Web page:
Tuesday, December 16, 2014

French want to .VOTE but they won't

We also use the word "vote" in French: it means the same as in English and we write it the exact same way.

French don't vote
France has a problem because people don't vote anymore, and of course, the actuel economical crisis does not help. A few figures extracted from Wikipedia:
  • European Elections:
    • In 2009, the level of abstention reached 60% (almost),
    • 56,5% in 2012.
  • Presidential Elections:
    • 20,52% in 2012 (first round);
    • I already imagine what it is going to be in 2017 after François Hollande celebrates the success of his first mandate and tries to be re-elected.
The .VOTE new gTLD
Prior to the launching of the ICANN new gTLD program, the .VOTE Top-Level Domain was an idea that I heard about many times (around 2010-11). A few friends and I agreed that it made sense to launch such a TLD for the reason explained above but also because it could be useful, it makes sense if it offers non-voters to vote from home, regulated domain names ending in .VOTE could increase the level of trust voting online. A domain name ending in ".vote" offers precision.

Reducing the level of abstention
Voting from home on a secured .VOTE domain name could allow more voters to participate and reduce the level of abstention. It is the number one reason that I see for such domain names.

The .VOTE new gTLD application
There is a certain buzz at the moment around this domain name: the sunrise Period will open from January 13, 2015 through February 12, 2015. As usual, interested Registrants, will be able to register in the Trademark Clearinghouse and the .VOTE will also be available in Spanish, Italian and Portuguese with a second extension: the .VOTO. Also: ".VOTE will be not be open to the general public, but rather is intended for political candidates, political action committees (PACs), political committees, and other verifiable registrants". More details about the application can be found here.

The bad news
If I find that .VOTE is a very good idea, I find it sad that French and other countries won't be able to have access to these domain names. Unfortunately, ".VOTE domains are restricted and available to be registered only in the United States by verified political campaigns".

I believe the reason of this is the one written in the application ("Due to the complexity of accommodating election laws around the world, initially .VOTE will be rolled out only in the U. S.") I believe another reason could be this one (I love this article): The applicant's jurisdiction is in the United States of America.

This could change in the future because an new gTLD application can be modified and in the sentence in parenthesis above it says "initially".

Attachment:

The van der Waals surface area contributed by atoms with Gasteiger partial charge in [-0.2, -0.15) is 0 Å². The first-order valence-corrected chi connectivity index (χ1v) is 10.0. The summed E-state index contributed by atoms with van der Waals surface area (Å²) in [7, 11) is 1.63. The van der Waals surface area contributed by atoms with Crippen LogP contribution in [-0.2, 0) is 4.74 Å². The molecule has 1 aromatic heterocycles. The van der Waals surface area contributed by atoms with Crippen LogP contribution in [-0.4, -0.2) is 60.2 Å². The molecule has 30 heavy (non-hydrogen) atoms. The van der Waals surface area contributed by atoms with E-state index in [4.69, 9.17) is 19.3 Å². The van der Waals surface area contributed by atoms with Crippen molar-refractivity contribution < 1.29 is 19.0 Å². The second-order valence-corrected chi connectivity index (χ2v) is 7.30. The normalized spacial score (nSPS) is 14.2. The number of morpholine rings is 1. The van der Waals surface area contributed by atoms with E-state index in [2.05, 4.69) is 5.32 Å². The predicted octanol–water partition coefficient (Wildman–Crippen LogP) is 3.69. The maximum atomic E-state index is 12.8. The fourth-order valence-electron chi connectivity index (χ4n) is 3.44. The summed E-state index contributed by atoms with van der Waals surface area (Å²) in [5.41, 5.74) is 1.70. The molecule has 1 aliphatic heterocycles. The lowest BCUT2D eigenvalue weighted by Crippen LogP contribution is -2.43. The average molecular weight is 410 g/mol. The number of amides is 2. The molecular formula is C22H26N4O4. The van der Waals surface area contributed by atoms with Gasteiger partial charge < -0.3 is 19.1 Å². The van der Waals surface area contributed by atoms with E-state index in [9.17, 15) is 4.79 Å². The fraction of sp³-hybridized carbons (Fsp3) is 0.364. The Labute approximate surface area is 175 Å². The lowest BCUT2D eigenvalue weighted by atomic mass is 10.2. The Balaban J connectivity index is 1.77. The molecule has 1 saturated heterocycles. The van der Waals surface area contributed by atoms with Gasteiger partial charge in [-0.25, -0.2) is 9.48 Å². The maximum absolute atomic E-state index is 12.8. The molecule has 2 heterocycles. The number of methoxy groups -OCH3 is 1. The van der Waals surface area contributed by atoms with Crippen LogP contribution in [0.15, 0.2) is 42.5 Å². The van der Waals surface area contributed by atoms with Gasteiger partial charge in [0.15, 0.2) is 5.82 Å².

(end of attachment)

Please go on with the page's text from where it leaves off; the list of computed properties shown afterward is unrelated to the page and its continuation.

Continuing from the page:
Would I vote from home if the French Government allowed/offered me to? I sure would.

Nicolas: are you reading this ;-)

Friday, November 28, 2014

New .VIN domain names: what about accents?

What exactly is that "reserved list of names" Fadi Chehadé refers to in his letter dated October the 22nd? If we already have an idea, we wonder if they considered protecting more than just "accents". The name of Hogan Lovells was mentionned in the last Safebrands "RINDD" and their input on this question is welcome if they are the company to be working on that list.


What about accents?
One could think that English website owners would register their domain name ending in .WINE and those in French in .VIN. In a world where things would be black or white I would agree, but we live in a world where everything is grey so potential Registrants will probably register their domain name in the two extensions.

We use accents in French and for this reason, you won't see a French bottle of wine sold in an English speaking country where accents would be taken away from the sticker, in particular when the name of a wine Geographical Indication adds to promoting the Trademark on the bottle.

If accents are a strong added value when it comes to selling wine, we believe - for sure - that combination of signs including accents are part of that list of reserved names. An example for "Béarn": will the "Bearn" (with no accent) Geographical Indication be protected as well as "Béarn" with an accent? If bearn.wine and bearn.vin are reserved, what about béarn.wine and béarn.vin?
In this case, that is two names reserved in two fifferent extensions.

Spaces do not exist in domain names...
The same case figure applies to Geographical Indications using multiple keywords. What about protecting "Bienvenues-Bâtard-Montrachet" and "Banyuls grand cru"? You noticed that hyphens and spaces were added to the problem and if "Bienvenues-Bâtard-Montrachet.wine" is offered to be reserved in the .Wine  and .Vin extensions, what about:
  1. BienvenuesBâtard-Montrachet.wine;
  2. BienvenuesBâtardMontrachet.wine;
  3. BienvenuesBatardMontrachet.wine;
  4. Bienvenues-BâtardMontrachet.wine;
  5. BienvenuesBatard-Montrachet.wine;
  6. ...
This is a long list, even longer if spaces between letters need to be replaced by "something". Is the "hyphen" to replace spaces? In this case a GI such as "Banyuls grand cru" should require to reserve:
  1. Banyulsgrandcru.wine;
  2. Banyuls-grandcru.wine;
  3. Banyulsgrand-cru.wine;